Join the Meeting Place for Moms!
Talk to other moms, share advice, and have fun!

(minimum 6 characters)

2 Bumps

Do I tell her I'm her biological mother?

I had a baby when I was 17 and my parents gave her away without even telling me. One morning I wake up and she's gone. My parents died 11 days later - car accident.

I got a job, saved money and started looking for her when I was 21. I didn't even know where to start because I didn't know where my parents took her.

So now, 11 years later, I found her in NY (I'm from TN). She's 15, she knows she's adopted and she's a perfect young lady.

I met her adoptive parents and they told me I can do whatever I want, they didn't seem to care all that much. They're divorced and the father only sees my daughter 3 times a year.

I got a job in her school in March so I could see her every day. She's smart, beautiful, a good student and a great kid.

I don't know if I should say anything because she might hate me for leaving her. Or I might hurt her. Teenagers are unpredictable.

What do you think I should do?

Answer Question

Asked by Anonymous at 4:16 PM on Aug. 17, 2010 in Teens (13-17)

Answers (23)
  • This is a tough one.Your daughter has had a rough life.Lots of people have let her down.You didn't.The circumstances were beyond your control.Maybe you could ask her if she ever thought about seeking her birth mom.then you would know if she was ready to hear it or not.You obviously love her if you did all these things to find her and be able to see her.

    Answer by evelynwest at 4:21 PM on Aug. 17, 2010

  • This sounds like a movie!
    I'd have her mom set up a meeting for you two at their house. Don't approach her at school.

    Answer by butterflyblue19 at 4:22 PM on Aug. 17, 2010

  • I don't think I would say anything right now. Maybe when she is older. But 15 is a really hard age to have to deal with that kind of information and the decisions that she would have to make, as well. You are in a position to watch her grow up, and I think I would let that be enough for now.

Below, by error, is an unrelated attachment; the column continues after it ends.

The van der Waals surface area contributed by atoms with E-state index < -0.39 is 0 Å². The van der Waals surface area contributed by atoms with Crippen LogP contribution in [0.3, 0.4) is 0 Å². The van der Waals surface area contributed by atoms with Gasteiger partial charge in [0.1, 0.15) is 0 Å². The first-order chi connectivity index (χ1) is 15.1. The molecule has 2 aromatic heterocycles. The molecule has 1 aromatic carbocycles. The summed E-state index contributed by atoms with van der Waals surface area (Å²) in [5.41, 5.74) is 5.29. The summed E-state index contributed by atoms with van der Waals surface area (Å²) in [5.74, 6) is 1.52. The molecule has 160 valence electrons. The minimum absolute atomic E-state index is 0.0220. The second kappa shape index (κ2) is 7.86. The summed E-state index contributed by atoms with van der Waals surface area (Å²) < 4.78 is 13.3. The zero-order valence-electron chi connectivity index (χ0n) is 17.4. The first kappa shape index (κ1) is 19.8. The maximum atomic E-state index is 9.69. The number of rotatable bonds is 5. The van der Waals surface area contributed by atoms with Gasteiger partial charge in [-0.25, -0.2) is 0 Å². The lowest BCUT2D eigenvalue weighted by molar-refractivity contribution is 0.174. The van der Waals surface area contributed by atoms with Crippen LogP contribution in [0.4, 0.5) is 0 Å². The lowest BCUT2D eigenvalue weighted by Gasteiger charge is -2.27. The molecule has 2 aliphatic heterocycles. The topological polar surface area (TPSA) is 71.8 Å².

Answer by NannyB. at 4:23 PM on Aug. 17, 2010

  • How did they "give her away" without you signing the papers? Anyway, that's really beside the point, after all this time, you need to think very carefully before you do anything. My children were adopted and after 11 years, we met their birth mom this spring. My daughters were excited to meet her, at first, but it didn't go very well. Perhaps you could write her a letter for her mother to give to her and find out how she feels about meeting you first. But please, don't just spring it on her with no warning. At 15, she's at a very vulnerable age already.

    Answer by ceallaigh at 4:23 PM on Aug. 17, 2010

  • I agree with pp's.

    Answer by itsallabtthem84 at 4:24 PM on Aug. 17, 2010

  • It's not your place to tell her ... If i was you and i have meet the adoptive parents i would talk to them again and seek there help meaning break the ice and tell her that they have been in contact with you and you would like to meet her the ultimate choice is the childs if she wants to meet you if she does let it be in a place she is use too like her home maybe the adoptive parents could have you come there for the meeting . Good luck..

    Answer by MTM at 4:27 PM on Aug. 17, 2010

  • I would totally tell her. Although I have to admit I don't understand how she was just adopted with you not having any consent over it. I could see it maybe 50 years ago, but not 15 years ago.

    Answer by Glamourina at 4:32 PM on Aug. 17, 2010

  • So the adoptive parents are willing? What role do you plan on playing in her life? Do you feel she's safe and well cared for? I think I would also wait a couple years on this for her to mature. I don't know. If the adoptive family would sit with you and have a conversation with her, that might be worthwhile? Ask a psychologist how this should be handled maybe? Good luck.

    Answer by jeanclaudia at 4:34 PM on Aug. 17, 2010

  • Okay, she needs to know but she needs to know in an appropriate manner. Don't tell her on your own. I gew up the rest of the time resentful for living the time out not knowing. I didn't know my dad wasn't the real dad. If mom is ok with it, have her speak to her, then have a meeting with them. This could be a unique situation that could enrich the rest of her life! You never know. It would be wrong to work at her school the whole time without her knowing. If you don't want her to know I'd find another job.

    Answer by Musicmom80 at 4:37 PM on Aug. 17, 2010

  • Yeah she might react strongly at first, but then again she might even want to know more and this might be the perfect opportunity. If you explain the reasoning like you did on this post, you could in fact create a new relationship with a daughter you brought into the world but didn't have the opportunity to really get to know at all. It may take her a little time to allow for it all to sink in since you say it's been at least 11 years. but who knows, it could turn out for the best.

    Answer by CafeMochaMom1 at 4:38 PM on Aug. 17, 2010

Join CafeMom now to contribute your answer and become part of our community. It's free and takes just a minute.